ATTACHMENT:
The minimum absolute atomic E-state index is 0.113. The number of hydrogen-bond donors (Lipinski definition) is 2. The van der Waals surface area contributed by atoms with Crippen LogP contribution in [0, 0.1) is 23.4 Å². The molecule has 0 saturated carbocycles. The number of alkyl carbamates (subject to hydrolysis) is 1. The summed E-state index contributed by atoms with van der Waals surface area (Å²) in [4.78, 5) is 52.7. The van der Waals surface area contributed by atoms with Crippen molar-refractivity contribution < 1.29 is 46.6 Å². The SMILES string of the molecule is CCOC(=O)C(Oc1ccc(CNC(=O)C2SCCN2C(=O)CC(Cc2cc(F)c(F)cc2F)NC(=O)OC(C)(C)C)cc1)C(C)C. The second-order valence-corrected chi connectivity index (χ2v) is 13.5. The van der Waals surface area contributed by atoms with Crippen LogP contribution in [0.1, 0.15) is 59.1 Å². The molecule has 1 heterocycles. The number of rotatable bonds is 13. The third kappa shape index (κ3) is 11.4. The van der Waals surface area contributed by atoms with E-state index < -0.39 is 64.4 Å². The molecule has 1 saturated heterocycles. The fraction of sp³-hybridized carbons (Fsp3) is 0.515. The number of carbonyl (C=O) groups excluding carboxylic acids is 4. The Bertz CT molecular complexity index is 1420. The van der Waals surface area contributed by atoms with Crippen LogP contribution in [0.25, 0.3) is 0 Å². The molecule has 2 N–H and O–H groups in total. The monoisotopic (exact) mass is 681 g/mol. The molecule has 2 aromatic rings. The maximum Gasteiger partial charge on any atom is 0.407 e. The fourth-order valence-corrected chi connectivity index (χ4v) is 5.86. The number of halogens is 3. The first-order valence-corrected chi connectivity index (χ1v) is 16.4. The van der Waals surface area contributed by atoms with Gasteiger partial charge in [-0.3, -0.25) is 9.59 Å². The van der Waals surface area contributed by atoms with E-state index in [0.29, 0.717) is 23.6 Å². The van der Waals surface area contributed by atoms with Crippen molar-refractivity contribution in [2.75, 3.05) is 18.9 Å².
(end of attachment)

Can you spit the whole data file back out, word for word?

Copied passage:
The minimum absolute atomic E-state index is 0.113. The number of hydrogen-bond donors (Lipinski definition) is 2. The van der Waals surface area contributed by atoms with Crippen LogP contribution in [0, 0.1) is 23.4 Å². The molecule has 0 saturated carbocycles. The number of alkyl carbamates (subject to hydrolysis) is 1. The summed E-state index contributed by atoms with van der Waals surface area (Å²) in [4.78, 5) is 52.7. The van der Waals surface area contributed by atoms with Crippen molar-refractivity contribution < 1.29 is 46.6 Å². The SMILES string of the molecule is CCOC(=O)C(Oc1ccc(CNC(=O)C2SCCN2C(=O)CC(Cc2cc(F)c(F)cc2F)NC(=O)OC(C)(C)C)cc1)C(C)C. The second-order valence-corrected chi connectivity index (χ2v) is 13.5. The van der Waals surface area contributed by atoms with Crippen LogP contribution in [0.1, 0.15) is 59.1 Å². The molecule has 1 heterocycles. The number of rotatable bonds is 13. The third kappa shape index (κ3) is 11.4. The van der Waals surface area contributed by atoms with E-state index < -0.39 is 64.4 Å². The molecule has 1 saturated heterocycles. The fraction of sp³-hybridized carbons (Fsp3) is 0.515. The number of carbonyl (C=O) groups excluding carboxylic acids is 4. The Bertz CT molecular complexity index is 1420. The van der Waals surface area contributed by atoms with Crippen LogP contribution in [0.25, 0.3) is 0 Å². The molecule has 2 N–H and O–H groups in total. The monoisotopic (exact) mass is 681 g/mol. The molecule has 2 aromatic rings. The maximum Gasteiger partial charge on any atom is 0.407 e. The fourth-order valence-corrected chi connectivity index (χ4v) is 5.86. The number of halogens is 3. The first-order valence-corrected chi connectivity index (χ1v) is 16.4. The van der Waals surface area contributed by atoms with Gasteiger partial charge in [-0.3, -0.25) is 9.59 Å². The van der Waals surface area contributed by atoms with E-state index in [0.29, 0.717) is 23.6 Å². The van der Waals surface area contributed by atoms with Crippen molar-refractivity contribution in [2.75, 3.05) is 18.9 Å².